Drafts, leaks and visible physical damage on your patio door are all telltale signs that you’re due for a patio door replacement – and soon. On average, patio doors can last up to 30 years before needing to be replaced. This lifespan can be longer or shorter depending on the quality of the product. Because of this, homeowners don’t really experience replacements frequently, which means that not many people understand how the process usually works.
This lack of understanding can lead to mistakes that, at best, might mean you’ll need to get another replacement, and, at worst, might impact the energy efficiency of your home.
Types of Patio Doors
Patio doors come in many different styles, but their operation is often categorized into two: hinged or sliding. For example, you can have sliding French doors or hinged French doors depending on your preference and the limitations of your space. Hinged doors have great appeal and are a classic option, but sliding doors provide better functionality for homes with limited floor space. Modern styles also tend to favor sliding doors and their expansive glass areas to maximize daylighting.
Materials and Hardware
You may also encounter a number of material options with your patio door. Be it wood, vinyl, fiberglass or metal, each of these materials will have their own sets of pros and cons. At Renewal by Andersen®, our professionals use Fibrex® to fabricate superior patio doors. This composite material combines the aesthetic appeal of wood and the strength and durability of vinyl.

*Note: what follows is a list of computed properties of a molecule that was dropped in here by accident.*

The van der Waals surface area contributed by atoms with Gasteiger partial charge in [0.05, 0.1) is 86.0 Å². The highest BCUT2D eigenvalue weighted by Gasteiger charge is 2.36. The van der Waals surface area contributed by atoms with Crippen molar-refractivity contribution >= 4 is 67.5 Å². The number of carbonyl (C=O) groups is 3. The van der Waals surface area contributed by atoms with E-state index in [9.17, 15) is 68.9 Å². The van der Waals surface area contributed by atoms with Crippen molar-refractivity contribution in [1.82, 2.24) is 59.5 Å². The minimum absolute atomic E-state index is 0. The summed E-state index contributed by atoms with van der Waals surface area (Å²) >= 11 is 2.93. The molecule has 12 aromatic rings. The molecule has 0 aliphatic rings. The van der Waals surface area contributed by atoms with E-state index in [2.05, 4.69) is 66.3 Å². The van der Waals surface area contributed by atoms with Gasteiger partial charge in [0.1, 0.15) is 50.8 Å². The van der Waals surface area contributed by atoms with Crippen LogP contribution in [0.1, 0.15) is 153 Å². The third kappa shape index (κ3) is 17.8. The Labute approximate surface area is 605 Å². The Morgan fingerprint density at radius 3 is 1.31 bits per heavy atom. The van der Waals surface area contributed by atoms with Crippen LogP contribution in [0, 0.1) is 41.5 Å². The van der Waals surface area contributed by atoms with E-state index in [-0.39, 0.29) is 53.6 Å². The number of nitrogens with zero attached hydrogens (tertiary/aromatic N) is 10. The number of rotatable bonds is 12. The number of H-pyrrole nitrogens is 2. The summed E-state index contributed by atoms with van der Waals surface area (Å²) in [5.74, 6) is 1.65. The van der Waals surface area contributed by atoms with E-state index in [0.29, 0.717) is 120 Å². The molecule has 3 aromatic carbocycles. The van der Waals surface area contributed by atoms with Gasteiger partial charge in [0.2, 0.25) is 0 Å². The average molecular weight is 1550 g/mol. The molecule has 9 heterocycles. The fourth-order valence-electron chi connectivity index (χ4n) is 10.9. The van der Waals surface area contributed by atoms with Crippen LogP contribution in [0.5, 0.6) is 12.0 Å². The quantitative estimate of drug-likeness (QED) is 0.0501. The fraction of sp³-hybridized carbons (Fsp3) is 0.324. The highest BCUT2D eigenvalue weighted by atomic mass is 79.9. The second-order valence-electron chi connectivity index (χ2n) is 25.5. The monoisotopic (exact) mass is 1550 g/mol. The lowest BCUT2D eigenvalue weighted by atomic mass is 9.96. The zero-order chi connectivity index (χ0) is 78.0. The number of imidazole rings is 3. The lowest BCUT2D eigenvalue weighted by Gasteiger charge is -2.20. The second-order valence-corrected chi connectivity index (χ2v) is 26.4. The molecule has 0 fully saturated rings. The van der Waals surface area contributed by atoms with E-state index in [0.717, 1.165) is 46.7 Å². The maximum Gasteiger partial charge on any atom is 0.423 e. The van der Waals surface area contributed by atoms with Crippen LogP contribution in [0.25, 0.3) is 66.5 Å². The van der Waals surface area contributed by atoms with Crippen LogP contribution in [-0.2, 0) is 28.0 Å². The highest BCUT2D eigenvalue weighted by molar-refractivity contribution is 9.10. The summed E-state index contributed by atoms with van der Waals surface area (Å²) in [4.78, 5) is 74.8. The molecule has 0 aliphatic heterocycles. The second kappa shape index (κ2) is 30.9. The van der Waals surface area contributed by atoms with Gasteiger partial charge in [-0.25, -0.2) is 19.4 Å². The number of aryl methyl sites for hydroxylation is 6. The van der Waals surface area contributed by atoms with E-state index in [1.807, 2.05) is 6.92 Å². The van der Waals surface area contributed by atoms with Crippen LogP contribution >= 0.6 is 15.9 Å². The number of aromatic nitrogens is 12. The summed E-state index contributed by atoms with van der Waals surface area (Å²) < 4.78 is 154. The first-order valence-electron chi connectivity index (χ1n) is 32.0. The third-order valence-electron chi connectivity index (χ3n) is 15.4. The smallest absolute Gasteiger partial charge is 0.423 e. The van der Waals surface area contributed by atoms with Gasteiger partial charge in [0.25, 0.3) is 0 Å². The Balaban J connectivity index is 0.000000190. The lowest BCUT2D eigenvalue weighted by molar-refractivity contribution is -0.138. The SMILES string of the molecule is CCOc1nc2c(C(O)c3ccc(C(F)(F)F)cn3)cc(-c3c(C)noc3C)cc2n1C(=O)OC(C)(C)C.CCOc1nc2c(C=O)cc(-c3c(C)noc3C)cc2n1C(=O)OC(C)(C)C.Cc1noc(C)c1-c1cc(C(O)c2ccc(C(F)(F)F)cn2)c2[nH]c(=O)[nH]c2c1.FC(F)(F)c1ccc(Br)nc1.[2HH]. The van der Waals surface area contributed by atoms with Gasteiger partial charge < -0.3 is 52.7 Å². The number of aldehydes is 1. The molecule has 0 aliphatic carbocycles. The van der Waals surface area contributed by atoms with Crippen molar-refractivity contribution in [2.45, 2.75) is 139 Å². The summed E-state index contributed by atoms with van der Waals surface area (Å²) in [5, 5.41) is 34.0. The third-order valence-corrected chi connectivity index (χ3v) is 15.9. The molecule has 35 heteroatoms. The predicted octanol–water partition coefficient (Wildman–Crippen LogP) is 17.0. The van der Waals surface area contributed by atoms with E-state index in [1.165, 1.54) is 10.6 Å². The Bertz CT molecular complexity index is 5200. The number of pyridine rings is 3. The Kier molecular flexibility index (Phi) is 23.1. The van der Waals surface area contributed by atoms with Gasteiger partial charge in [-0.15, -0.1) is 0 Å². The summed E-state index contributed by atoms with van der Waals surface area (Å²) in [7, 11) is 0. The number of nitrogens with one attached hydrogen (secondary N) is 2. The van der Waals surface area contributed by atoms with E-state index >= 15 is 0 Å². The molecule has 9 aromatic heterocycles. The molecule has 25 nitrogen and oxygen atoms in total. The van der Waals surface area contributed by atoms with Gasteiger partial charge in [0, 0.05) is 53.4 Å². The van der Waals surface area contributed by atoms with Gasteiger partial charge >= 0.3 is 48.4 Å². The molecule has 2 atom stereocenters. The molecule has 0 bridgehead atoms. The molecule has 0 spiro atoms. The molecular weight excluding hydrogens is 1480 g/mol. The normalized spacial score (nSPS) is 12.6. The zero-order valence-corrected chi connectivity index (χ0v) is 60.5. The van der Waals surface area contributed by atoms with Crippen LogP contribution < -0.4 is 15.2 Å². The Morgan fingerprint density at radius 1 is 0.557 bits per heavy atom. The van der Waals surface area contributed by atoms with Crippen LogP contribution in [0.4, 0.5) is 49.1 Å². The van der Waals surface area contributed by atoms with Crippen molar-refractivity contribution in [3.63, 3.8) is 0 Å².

You can get the most out of your replacement French or sliding patio doors by hiring professionals to handle their installation. This way, you’re also protected from any potential problems with a comprehensive warranty that covers both labor as well as materials for your patio doors.
At Renewal by Andersen Midwest, we are your leading provider of replacement patio doors and windows. Give us a call at (866) 997-8537, or fill out our contact form to schedule an in-home consultation and request a free estimate today.